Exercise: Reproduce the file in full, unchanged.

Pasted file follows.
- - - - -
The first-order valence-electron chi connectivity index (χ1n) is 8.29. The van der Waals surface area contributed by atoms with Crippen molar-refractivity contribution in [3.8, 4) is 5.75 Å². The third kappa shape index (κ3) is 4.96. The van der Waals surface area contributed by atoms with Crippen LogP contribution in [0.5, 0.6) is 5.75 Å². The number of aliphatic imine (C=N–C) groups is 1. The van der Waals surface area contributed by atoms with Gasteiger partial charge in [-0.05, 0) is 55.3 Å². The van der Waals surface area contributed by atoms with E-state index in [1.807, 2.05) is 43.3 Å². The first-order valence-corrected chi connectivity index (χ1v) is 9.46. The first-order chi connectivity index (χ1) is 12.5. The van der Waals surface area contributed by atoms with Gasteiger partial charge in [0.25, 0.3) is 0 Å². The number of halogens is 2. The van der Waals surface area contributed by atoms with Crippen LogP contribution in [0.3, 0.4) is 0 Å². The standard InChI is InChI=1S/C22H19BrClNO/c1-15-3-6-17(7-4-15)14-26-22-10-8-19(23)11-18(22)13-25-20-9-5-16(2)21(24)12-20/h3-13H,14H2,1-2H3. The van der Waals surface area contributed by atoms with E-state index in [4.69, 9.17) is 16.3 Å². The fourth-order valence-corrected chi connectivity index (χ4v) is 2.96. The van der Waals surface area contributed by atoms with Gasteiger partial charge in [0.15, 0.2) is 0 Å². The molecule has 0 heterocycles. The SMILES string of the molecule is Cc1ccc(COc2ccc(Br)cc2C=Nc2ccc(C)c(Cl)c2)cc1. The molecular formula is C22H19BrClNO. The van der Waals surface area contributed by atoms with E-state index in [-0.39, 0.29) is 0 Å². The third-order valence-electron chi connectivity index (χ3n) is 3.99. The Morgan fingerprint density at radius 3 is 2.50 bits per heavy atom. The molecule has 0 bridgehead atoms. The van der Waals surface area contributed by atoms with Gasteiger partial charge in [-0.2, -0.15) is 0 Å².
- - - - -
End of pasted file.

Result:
The first-order valence-electron chi connectivity index (χ1n) is 8.29. The van der Waals surface area contributed by atoms with Crippen molar-refractivity contribution in [3.8, 4) is 5.75 Å². The third kappa shape index (κ3) is 4.96. The van der Waals surface area contributed by atoms with Crippen LogP contribution in [0.5, 0.6) is 5.75 Å². The number of aliphatic imine (C=N–C) groups is 1. The van der Waals surface area contributed by atoms with Gasteiger partial charge in [-0.05, 0) is 55.3 Å². The van der Waals surface area contributed by atoms with E-state index in [1.807, 2.05) is 43.3 Å². The first-order valence-corrected chi connectivity index (χ1v) is 9.46. The first-order chi connectivity index (χ1) is 12.5. The van der Waals surface area contributed by atoms with Gasteiger partial charge in [0.25, 0.3) is 0 Å². The number of halogens is 2. The van der Waals surface area contributed by atoms with Crippen LogP contribution in [0.3, 0.4) is 0 Å². The standard InChI is InChI=1S/C22H19BrClNO/c1-15-3-6-17(7-4-15)14-26-22-10-8-19(23)11-18(22)13-25-20-9-5-16(2)21(24)12-20/h3-13H,14H2,1-2H3. The van der Waals surface area contributed by atoms with E-state index in [4.69, 9.17) is 16.3 Å². The fourth-order valence-corrected chi connectivity index (χ4v) is 2.96. The van der Waals surface area contributed by atoms with Gasteiger partial charge in [0.15, 0.2) is 0 Å². The molecule has 0 heterocycles. The SMILES string of the molecule is Cc1ccc(COc2ccc(Br)cc2C=Nc2ccc(C)c(Cl)c2)cc1. The molecular formula is C22H19BrClNO. The van der Waals surface area contributed by atoms with E-state index in [-0.39, 0.29) is 0 Å². The third-order valence-electron chi connectivity index (χ3n) is 3.99. The Morgan fingerprint density at radius 3 is 2.50 bits per heavy atom. The molecule has 0 bridgehead atoms. The van der Waals surface area contributed by atoms with Gasteiger partial charge in [-0.2, -0.15) is 0 Å².